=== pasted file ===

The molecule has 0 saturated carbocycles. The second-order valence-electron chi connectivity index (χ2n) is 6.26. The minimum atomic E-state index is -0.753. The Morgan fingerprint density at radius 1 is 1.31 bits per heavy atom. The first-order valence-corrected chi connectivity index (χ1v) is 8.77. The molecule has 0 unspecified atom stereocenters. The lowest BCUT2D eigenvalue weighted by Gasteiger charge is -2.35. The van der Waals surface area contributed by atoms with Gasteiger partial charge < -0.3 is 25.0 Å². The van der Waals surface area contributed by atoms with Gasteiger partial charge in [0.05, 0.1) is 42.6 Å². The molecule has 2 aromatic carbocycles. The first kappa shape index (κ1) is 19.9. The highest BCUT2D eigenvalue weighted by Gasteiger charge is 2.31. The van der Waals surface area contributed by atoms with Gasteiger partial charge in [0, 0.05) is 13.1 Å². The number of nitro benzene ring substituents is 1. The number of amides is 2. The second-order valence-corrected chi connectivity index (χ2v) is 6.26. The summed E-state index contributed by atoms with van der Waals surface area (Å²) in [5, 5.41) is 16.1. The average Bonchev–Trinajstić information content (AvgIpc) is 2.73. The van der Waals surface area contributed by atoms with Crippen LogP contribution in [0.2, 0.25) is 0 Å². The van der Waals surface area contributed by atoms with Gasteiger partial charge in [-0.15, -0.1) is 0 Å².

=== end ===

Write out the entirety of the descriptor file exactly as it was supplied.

The molecule has 0 saturated carbocycles. The second-order valence-electron chi connectivity index (χ2n) is 6.26. The minimum atomic E-state index is -0.753. The Morgan fingerprint density at radius 1 is 1.31 bits per heavy atom. The first-order valence-corrected chi connectivity index (χ1v) is 8.77. The molecule has 0 unspecified atom stereocenters. The lowest BCUT2D eigenvalue weighted by Gasteiger charge is -2.35. The van der Waals surface area contributed by atoms with Gasteiger partial charge < -0.3 is 25.0 Å². The van der Waals surface area contributed by atoms with Gasteiger partial charge in [0.05, 0.1) is 42.6 Å². The molecule has 2 aromatic carbocycles. The first kappa shape index (κ1) is 19.9. The highest BCUT2D eigenvalue weighted by Gasteiger charge is 2.31. The van der Waals surface area contributed by atoms with Gasteiger partial charge in [0, 0.05) is 13.1 Å². The number of nitro benzene ring substituents is 1. The number of amides is 2. The second-order valence-corrected chi connectivity index (χ2v) is 6.26. The summed E-state index contributed by atoms with van der Waals surface area (Å²) in [5, 5.41) is 16.1. The average Bonchev–Trinajstić information content (AvgIpc) is 2.73. The van der Waals surface area contributed by atoms with Crippen LogP contribution in [0.2, 0.25) is 0 Å². The van der Waals surface area contributed by atoms with Gasteiger partial charge in [-0.15, -0.1) is 0 Å².